It’s possible that Biden’s green grid may too run into a buzzsaw in the federal courts. But building energy infrastructure that will be used by the military seems much more tethered to the spirit of the law than constructing a distant anti-immigrant barricade. Moreover, military prerogatives to address a legitimate need for a reliable energy supply ought to get deference from the courts. Biden could also opt for a narrower emergency declaration less sweeping than climate change but more likely to survive in the courts, like grid resilience — an emergency that is particularly salient in the wake of the devastating Maui fires.

    Biden also could turbocharge emergency grid construction by bypassing normal regulatory requirements. The Military Construction Codification Act empowers the Defense Department to act “without regard to any other provision of law,” giving it authority to overcome other impediments in federal, state, and local law (much like similar preemptive language in the Defense Production Act that I’ve written about). After Trump’s border wall order, the Defense Department issued a memorandum initiating construction “without regard to any other provision of law that could impede such expeditious construction in response to the national emergency,” including “the National Environmental Policy Act, the Endangered Species Act, ... [and] the Clean Water Act.” Taking the same tack could expedite grid construction, but Biden would face major pressure from political allies to forgo this power. Yet at minimum, an emergency declaration would streamline the NEPA process and trigger waivers and exemptions under other environmental laws.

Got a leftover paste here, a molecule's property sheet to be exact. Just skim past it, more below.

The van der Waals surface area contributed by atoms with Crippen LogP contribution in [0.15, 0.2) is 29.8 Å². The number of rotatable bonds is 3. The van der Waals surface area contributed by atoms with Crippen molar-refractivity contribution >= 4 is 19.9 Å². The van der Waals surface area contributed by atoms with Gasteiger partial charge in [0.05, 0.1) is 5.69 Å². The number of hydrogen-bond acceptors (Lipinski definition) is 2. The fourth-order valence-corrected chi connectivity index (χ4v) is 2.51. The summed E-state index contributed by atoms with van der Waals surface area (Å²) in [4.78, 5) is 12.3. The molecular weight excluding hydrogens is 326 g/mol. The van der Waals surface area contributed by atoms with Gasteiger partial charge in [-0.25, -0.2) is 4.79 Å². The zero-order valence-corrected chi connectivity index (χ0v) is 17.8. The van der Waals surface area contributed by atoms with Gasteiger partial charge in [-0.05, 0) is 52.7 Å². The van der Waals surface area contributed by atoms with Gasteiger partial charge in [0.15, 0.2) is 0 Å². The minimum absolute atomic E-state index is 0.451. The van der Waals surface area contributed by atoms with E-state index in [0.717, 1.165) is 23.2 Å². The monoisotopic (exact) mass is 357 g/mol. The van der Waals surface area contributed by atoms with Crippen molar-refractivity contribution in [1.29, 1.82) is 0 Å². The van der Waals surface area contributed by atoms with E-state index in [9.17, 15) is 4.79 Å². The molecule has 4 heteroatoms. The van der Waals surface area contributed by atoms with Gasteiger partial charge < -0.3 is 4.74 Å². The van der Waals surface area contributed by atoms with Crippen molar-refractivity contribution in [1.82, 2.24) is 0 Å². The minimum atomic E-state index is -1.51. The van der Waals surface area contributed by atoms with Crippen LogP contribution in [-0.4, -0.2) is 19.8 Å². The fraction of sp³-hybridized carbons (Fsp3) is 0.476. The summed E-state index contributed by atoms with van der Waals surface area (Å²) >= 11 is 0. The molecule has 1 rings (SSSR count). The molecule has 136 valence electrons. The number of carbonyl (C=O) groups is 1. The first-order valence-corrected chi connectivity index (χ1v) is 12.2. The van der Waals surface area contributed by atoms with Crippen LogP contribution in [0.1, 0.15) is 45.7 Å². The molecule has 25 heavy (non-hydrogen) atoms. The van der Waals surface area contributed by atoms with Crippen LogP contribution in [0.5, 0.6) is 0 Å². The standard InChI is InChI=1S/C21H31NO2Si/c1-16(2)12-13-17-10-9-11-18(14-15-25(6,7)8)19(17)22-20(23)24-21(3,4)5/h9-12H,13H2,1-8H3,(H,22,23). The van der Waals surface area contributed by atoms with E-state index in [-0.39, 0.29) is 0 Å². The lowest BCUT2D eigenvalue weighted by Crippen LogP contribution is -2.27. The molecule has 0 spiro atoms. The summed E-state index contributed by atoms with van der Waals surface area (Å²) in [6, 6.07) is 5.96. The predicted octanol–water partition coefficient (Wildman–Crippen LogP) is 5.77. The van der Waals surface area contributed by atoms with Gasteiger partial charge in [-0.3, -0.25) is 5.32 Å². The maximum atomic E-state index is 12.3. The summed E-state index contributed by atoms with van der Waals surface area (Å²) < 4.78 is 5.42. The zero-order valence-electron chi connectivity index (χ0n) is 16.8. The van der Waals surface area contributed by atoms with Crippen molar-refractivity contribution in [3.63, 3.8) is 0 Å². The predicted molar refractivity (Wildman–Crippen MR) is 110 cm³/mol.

We can’t electrify our way to net-zero emissions without a grid up to the task. So building that grid is one of the most pressing tasks we face. If Biden does take the step of formally declaring a climate emergency, putting the might of the U.S. military toward that critical mission would be an awfully good response.

    Read more about the electric grid:

    An Eye-Opening Projection About America’s Clean Energy Future

    Joel Dodge profile image

    Joel Dodge

    Joel Dodge is an attorney, policy advisor, and writer. His writing on policy and politics has appeared in numerous publications, and he has advised several candidates for office on policy. Follow him on Twitter